Disarray at Turkish terror trial
Monday, 20 October 2008
The trial of 86 people in Turkey on charges including armed insurrection and aiding a terror group has adjourned after chaotic opening scenes.
The judge called a halt for several hours, and ordered everyone out, after lawyers complained that conditions in the court were intolerable.
The suspects are accused of belonging to a shadowy ultra-nationalist network.
Prosecutors say the group plotted a series of attacks aimed at provoking the military into carrying out a coup.
The trial may revive tensions between the Islamist-rooted ruling AK Party and the secular military, analysts say.
Among the 86 suspects charged at the Silivri prison-court were retired army officers, politicians, academics and also journalists, who are alleged to be members of the Ergenekon group.
The 2,455-page indictment holds the group responsible for at least two violent attacks - a bombing of a secularist newspaper in 2006 and an attack on a court the same year in which a judge was killed.
The attacks on these key parts of the secular establishment were supposed to provoke the military into launching a coup in defence of secular interests, it is alleged.
The suspects deny the charges, saying they are politically motivated.
As the trial opened, the presiding judge asked spectators and reporters to leave the tiny courtroom, amid protests by defence lawyers that they could not work in such conditions.
Outside the courtroom, scores of demonstrators with Turkish flags held a protest rally. Many of them chanted: "The traitors are in parliament, the patriots are in prison."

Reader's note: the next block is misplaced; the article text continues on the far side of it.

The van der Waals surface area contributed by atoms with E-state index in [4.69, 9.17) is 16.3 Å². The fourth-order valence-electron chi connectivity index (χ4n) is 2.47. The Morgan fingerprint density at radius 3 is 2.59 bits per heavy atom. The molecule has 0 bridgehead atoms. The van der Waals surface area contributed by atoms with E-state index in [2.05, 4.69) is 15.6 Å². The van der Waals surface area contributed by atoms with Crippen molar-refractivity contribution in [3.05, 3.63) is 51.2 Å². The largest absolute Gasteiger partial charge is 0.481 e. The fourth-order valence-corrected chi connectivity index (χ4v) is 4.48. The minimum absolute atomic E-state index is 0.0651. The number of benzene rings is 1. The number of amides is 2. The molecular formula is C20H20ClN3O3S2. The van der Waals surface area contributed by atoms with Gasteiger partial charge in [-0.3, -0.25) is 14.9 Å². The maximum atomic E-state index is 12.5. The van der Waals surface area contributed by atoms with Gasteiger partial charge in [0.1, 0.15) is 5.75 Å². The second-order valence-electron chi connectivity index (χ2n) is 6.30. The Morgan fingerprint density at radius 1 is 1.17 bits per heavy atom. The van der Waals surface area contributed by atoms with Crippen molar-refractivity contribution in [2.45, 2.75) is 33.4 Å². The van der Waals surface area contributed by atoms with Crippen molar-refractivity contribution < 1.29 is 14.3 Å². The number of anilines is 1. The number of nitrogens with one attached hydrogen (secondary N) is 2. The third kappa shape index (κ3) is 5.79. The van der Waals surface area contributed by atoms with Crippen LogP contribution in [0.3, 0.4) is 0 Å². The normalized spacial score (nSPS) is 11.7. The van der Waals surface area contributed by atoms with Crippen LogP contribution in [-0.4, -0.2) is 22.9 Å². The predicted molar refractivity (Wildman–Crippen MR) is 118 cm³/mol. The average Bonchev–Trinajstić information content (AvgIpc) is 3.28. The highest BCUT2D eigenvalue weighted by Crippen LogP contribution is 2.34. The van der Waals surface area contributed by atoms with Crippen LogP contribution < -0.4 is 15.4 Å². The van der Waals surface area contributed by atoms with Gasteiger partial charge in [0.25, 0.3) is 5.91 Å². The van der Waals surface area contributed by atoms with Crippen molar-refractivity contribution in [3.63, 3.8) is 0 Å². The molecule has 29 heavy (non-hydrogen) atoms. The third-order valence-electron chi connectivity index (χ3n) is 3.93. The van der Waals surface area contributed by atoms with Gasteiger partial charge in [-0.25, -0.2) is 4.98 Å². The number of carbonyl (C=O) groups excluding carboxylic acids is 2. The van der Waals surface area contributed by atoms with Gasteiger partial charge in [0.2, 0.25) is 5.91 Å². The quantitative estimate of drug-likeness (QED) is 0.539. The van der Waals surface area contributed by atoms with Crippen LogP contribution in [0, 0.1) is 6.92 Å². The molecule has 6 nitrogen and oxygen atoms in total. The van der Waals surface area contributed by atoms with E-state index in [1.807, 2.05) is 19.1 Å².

As proceedings began to descend into disarray, the presiding judge decided to halt them for several hours.
The trial resumed in the afternoon, with the judges ordering out everyone except the 46 prisoners who are in custody, their lawyers and the press.
A video screen will be set up in an adjoining room for future hearings for the 40 defendants who are on bail and the families of defendants.
One defendant, Capt Muzaffer Tekin, told the judges: "An imaginary group has been invented. I am accused of being a leader of this group but I don't even know this group. I see this as a political plot."
The case was later adjourned until Thursday.
The remaining defendants, who are not being held, will give testimony in separate hearings.
The trial is unusual in a number of ways: the sheer size of it and the fact that the defendants include retired Turkish military officers, the BBC's Pam O'Toole says.
This is something that would have been unthinkable only a few years ago, given the power of the military, which has mounted three coups since 1960 and, in 1997, eased the country's first pro-Islamist prime minister from power, our correspondent says.
Then there is the nature and scope of the charges, some of which would not seem out of place in a Hollywood thriller, she adds.
But many Turks regard the trial as the latest stage in an ongoing power struggle between Turkey's secular nationalist establishment and the governing AKP.
The alleged plotters were indicted this summer, shortly before the ruling in a court case that was aimed at closing down the AKP for allegedly becoming a focus for anti-secular activities.
Government critics believed the timing was no coincidence.
Some believe this trial is the AKP's revenge for the Constitutional Court case, which in the end did not succeed in closing the party; others maintain the Ergenekon network simply does not exist.
Government supporters portray it as a step towards accountability and democracy by taking much-needed action against so-called "deep state" nationalist groups that have previously been virtually untouchable.
The military denies any links to such groups.
Turks will watch this case closely, but it could be months, or even years, before there is a result, our correspondent says.